Bee candy is just about what you would make for yourself–sugar and water–cooked to a hardball stage then poured into a mould that fits on top of the hive so the bees can get to it for emergency food in cold weather. The bee candy likely has some additions that you’d not like–essentially vitamins, and pollen or pollen substitutes. The is a picture of a candyboard taken in Bailey Bee Supply store while I was there purchasing hive components for the second hive. This is hard candy.  (There’s a photograph of the candyboard that I put on my have after the bees had worked eaten some of it.)  They ate the whole thing! Much sooner than I expected. Now depending on the weather the bees will need more “emergency” food.

Another option for feeding during times when there is not an adequate nectar flow is fondant (soft candy). Since I’ve displayed absolutely no talent for making candy–ever–I chose to buy both the hard and the soft from bee suppliers. I’m going to try the fondant for feeding now until the nectar flow starts. I’ll have to make some other decisions about feeding when the split is made–all rather weather dependent, and bee dictated.

It is possible to feed bees table sugar in other ways. In warm weather, a 1:1 sugar and water syrup works well, or dry sugar in an emergency. (There’s more about my adventures with that in other posts.)

Now, off to the books to learn more about doing splits! These girls obviously didn’t read the book or look at the weather forecast.



Hive 01 Oct. 2015

pollen-carrying bees

Go girls!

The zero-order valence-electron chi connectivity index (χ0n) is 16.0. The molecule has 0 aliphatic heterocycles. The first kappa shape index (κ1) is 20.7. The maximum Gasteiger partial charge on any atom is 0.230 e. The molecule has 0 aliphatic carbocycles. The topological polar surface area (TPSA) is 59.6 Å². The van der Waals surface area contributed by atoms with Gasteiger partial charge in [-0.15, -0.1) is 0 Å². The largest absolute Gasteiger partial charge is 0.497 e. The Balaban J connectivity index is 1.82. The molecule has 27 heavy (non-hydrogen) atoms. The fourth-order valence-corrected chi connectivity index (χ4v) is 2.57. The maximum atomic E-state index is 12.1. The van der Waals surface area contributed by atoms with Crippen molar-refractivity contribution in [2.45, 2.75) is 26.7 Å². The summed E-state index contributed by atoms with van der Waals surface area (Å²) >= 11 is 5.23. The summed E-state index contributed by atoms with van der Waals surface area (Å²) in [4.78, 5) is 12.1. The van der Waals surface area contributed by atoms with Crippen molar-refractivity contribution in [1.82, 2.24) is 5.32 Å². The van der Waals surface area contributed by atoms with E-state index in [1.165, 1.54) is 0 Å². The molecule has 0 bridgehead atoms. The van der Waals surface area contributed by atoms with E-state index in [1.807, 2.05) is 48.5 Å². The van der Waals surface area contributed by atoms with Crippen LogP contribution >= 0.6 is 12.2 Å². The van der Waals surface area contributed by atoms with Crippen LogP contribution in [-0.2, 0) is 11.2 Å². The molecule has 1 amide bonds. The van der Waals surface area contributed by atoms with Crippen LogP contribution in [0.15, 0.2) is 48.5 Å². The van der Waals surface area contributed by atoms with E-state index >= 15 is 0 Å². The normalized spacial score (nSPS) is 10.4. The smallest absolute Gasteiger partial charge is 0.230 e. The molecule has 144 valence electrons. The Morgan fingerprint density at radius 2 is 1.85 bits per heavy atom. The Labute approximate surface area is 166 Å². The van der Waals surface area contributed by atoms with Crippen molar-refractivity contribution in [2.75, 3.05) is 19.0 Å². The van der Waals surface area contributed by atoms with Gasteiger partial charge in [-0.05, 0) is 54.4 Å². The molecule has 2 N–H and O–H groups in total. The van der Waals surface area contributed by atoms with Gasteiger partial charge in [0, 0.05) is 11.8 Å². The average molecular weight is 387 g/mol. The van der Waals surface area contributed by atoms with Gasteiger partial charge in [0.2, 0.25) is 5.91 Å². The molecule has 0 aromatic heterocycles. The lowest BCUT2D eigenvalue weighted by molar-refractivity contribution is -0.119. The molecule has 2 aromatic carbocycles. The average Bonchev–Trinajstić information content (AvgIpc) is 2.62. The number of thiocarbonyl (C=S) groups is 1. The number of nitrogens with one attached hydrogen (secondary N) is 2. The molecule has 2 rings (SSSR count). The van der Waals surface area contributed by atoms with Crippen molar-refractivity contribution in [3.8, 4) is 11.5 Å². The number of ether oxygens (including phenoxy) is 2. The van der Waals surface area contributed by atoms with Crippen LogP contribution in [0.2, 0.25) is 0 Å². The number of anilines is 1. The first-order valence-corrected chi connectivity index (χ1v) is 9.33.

Frustration here–weather has kept me from opening the hive to see what’s happening in the upper medium box that I put on a few weeks ago.  Normally, I’d have done a routine inspection last weekend but opening hive in the rain is definitely a no-no–truly ticks off the girls.  Again today, too windy and chilly.  Given our weather forecast looks like I won’t be opening the hive until sometime next week. I’ll be out there checking on the first sunny day. My curiosity must wait a bit longer.

Switching to winter feeding with 2:1 sugar to water ratio. Looking ahead to colder weather getting some fondant to provide some food if needed in the colder weather, and adding a bit of insulation and moisture protection to the hive. Time to place a mouse guard, too.

I’ve done an assessment for Varroa destructor (mites) about 2 weeks ago with a stickyboard. There didn’t seem to be many mites. I’ll repeat that in the next few days to be sure that I don’t need to treat before winter.

Still sticky

Perhaps this should be titled sequelae to stickiness sequelae. . . .and for all my friends who are grammarians, I used sequelae intentionally, to refer not to this sequela to the previous post, but to the myriad, multiple, bucketful, and gobs of effects stemming from that one event of a leaky syrup container.


bees at hive entranceOn hive check this morning, it looks like normal activity at the entrance. No “invaders” hanging around the entrance for the time that I was watching–just “my girls” coming and going on the landing board.

I have traps out for yellowjackets and for bald-faced hornets.  Looks as if a few yellowjackets have been lured into the trap.

Unfortunately, there are still yellowjackets clustered on the lower right cement block that is supporting the hive.

I suspect that yellowjackets on cement blockwas were most of the sugar syrup flowed down.  That rather porous material is probably saturated with sweetness! They see to be preferring that to the trap with Coco-Cola in it. More concentrated sweetness (I hope). Maybe when that’s all been slurped out they will like the trap better.

I’m contemplating how to be sure that my pail feeders are not leaking, although when I check the inner cover and the empty super covering the feeders this morning there doesn’t seem to be wetness that would suggest feeder leak that would be dripping through the hive. I guess time will tell.